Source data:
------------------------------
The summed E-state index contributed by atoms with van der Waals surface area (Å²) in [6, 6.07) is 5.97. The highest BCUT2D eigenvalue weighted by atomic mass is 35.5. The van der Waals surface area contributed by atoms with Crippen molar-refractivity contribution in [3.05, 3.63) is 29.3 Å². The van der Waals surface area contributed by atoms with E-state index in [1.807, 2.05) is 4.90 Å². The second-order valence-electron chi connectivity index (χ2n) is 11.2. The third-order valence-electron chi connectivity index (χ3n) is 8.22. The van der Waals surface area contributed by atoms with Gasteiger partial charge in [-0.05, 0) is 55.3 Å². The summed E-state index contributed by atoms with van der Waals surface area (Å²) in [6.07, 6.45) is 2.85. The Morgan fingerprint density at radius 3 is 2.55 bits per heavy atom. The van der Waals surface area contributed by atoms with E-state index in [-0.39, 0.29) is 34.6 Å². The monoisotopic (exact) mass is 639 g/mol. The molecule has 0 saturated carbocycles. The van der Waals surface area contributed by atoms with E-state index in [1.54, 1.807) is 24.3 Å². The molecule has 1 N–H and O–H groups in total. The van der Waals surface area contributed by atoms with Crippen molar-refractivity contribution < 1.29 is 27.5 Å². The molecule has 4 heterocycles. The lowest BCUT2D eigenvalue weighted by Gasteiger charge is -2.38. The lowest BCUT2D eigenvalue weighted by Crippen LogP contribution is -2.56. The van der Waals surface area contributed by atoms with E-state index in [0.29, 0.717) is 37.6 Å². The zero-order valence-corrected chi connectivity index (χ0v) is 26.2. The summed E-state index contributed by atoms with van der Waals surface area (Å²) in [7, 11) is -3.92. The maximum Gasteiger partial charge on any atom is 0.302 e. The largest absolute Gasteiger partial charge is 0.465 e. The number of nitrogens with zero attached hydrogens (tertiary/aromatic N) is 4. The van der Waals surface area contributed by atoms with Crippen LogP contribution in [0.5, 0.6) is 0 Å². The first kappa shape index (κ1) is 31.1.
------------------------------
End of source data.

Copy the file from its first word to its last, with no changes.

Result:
The summed E-state index contributed by atoms with van der Waals surface area (Å²) in [6, 6.07) is 5.97. The highest BCUT2D eigenvalue weighted by atomic mass is 35.5. The van der Waals surface area contributed by atoms with Crippen molar-refractivity contribution in [3.05, 3.63) is 29.3 Å². The van der Waals surface area contributed by atoms with E-state index in [1.807, 2.05) is 4.90 Å². The second-order valence-electron chi connectivity index (χ2n) is 11.2. The third-order valence-electron chi connectivity index (χ3n) is 8.22. The van der Waals surface area contributed by atoms with Gasteiger partial charge in [-0.05, 0) is 55.3 Å². The summed E-state index contributed by atoms with van der Waals surface area (Å²) in [6.07, 6.45) is 2.85. The Morgan fingerprint density at radius 3 is 2.55 bits per heavy atom. The van der Waals surface area contributed by atoms with E-state index in [-0.39, 0.29) is 34.6 Å². The monoisotopic (exact) mass is 639 g/mol. The molecule has 0 saturated carbocycles. The van der Waals surface area contributed by atoms with E-state index in [1.54, 1.807) is 24.3 Å². The molecule has 1 N–H and O–H groups in total. The van der Waals surface area contributed by atoms with Crippen molar-refractivity contribution < 1.29 is 27.5 Å². The molecule has 4 heterocycles. The lowest BCUT2D eigenvalue weighted by Gasteiger charge is -2.38. The lowest BCUT2D eigenvalue weighted by Crippen LogP contribution is -2.56. The van der Waals surface area contributed by atoms with E-state index in [0.29, 0.717) is 37.6 Å². The zero-order valence-corrected chi connectivity index (χ0v) is 26.2. The summed E-state index contributed by atoms with van der Waals surface area (Å²) in [7, 11) is -3.92. The maximum Gasteiger partial charge on any atom is 0.302 e. The largest absolute Gasteiger partial charge is 0.465 e. The number of nitrogens with zero attached hydrogens (tertiary/aromatic N) is 4. The van der Waals surface area contributed by atoms with Crippen LogP contribution in [0.5, 0.6) is 0 Å². The first kappa shape index (κ1) is 31.1.